value="Maserati Brand Selected" /><br>
    <label for="bugatti">Bugatti</label>
    <input type="radio" name=cartype" form="carform" id="bugatti"
           value="Bugatti Brand Selected" /><br>
   </fieldset>              
   <fieldset name="carmodels" form="carform">
    <label for="laferrari">Ferrari</label>
    <input type="radio" name="carmodel" form="carform" id="laferrari"
           value="Ferrari La Ferrari Model Selected" /><br>
    <label for="grancabrio">GranCabrio</label>
    <input type="radio" name="carmodel" form="carform" id="grancabrio"
           value="Maserati GranCabrio Model Selected" /><br>
    <label for="chiron">Chiron</label>
    <input type="radio" name=carmodel" form="carform" 
           value="Bugatti Chiron Model Selected" /><br>
   </fieldset>              
    <input type="submit" value="Please Submit My Choices" form="carform" />
  </form>      
 <p>Please select favorite exotic car manufacturer and model name above</p>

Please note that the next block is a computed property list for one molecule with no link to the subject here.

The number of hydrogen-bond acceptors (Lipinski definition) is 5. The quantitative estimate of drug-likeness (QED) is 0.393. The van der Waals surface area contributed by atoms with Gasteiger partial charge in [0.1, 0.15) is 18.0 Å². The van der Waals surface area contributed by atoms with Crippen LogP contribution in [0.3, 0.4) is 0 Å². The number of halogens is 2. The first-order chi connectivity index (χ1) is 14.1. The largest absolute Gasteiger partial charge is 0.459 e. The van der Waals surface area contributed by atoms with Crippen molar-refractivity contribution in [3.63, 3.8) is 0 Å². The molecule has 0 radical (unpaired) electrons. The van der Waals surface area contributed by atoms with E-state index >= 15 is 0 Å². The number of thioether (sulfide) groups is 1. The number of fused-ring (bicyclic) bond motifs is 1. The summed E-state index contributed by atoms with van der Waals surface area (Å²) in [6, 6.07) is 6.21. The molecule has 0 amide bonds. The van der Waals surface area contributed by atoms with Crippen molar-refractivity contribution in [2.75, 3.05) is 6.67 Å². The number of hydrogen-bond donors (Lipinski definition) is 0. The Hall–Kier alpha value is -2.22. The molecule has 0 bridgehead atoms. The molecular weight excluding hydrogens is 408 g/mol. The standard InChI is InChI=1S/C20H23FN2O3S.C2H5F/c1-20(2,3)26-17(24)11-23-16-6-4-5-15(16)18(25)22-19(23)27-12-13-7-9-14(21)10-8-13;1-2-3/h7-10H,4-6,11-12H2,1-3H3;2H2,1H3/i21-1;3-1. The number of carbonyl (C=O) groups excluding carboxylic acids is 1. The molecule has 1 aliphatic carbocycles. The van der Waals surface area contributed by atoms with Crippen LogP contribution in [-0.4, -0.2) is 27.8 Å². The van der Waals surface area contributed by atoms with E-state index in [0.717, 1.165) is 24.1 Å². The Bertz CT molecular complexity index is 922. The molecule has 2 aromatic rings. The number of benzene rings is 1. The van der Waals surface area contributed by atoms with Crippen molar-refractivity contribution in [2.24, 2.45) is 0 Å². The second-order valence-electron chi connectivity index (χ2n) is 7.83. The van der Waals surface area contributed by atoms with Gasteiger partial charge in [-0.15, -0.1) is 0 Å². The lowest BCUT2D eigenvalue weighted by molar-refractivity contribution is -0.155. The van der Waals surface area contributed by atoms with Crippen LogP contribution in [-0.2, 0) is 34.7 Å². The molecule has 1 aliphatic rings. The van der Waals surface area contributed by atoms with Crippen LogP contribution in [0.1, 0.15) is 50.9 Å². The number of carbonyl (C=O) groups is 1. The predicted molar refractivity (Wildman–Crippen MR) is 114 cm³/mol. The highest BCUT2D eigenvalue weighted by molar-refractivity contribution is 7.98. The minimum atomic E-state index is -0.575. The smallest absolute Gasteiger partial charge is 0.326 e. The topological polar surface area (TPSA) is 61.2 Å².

</section>
</body></html>

Notice that I have wired

everything together using the form and name parameters, as well as naming the logical fieldsets. Three HTML5 <fieldset> parameters are listed in Table 15-6.

Next, let’s take a look at the complex form’s <legend> element.

The LEGEND Tag: Adding a Legend to the Field Set Groupings

The <legend> tag

defines a caption for the <fieldset> element. It has one align parameter (see Table 15-4) that is no longer supported in HTML5, as you now need to use CSS for this alignment function (although the parameter may still work in some browsers attempting to provide backward compatibility). Align parameter values include top, bottom, left, and right.

<form name="carform" action="myForm.asp" method="get" novalidate>
 <fieldset name="carbrands" form="carform">
  <legend>Choose Your Favorite Exotic Sports Car Brand:</legend>              
   <label for="ferrari">Ferrari</label>
    <input type="radio" name="cartype" form="carform" id="ferrari"
           value="Ferrari Brand Selected" /><br>
   <label for="maserati">Maserati</label>
    <input type="radio" name="cartype" form="carform" id="maserati"
           value="Maserati Brand Selected" /><br>
   <label for="bugatti">Bugatti</label>
    <input type="radio" name=cartype" form="carform" id="bugatti"
           value="Bugatti Brand Selected" /><br>
  </fieldset>
  <fieldset name="carmodels" form="carform">
   <legend>Choose Your Favorite Exotic Sports Car Model:</legend>              
    <label for="laferrari">Ferrari</label>
     <input type="radio" name="carmodel" form="carform" id="laferrari"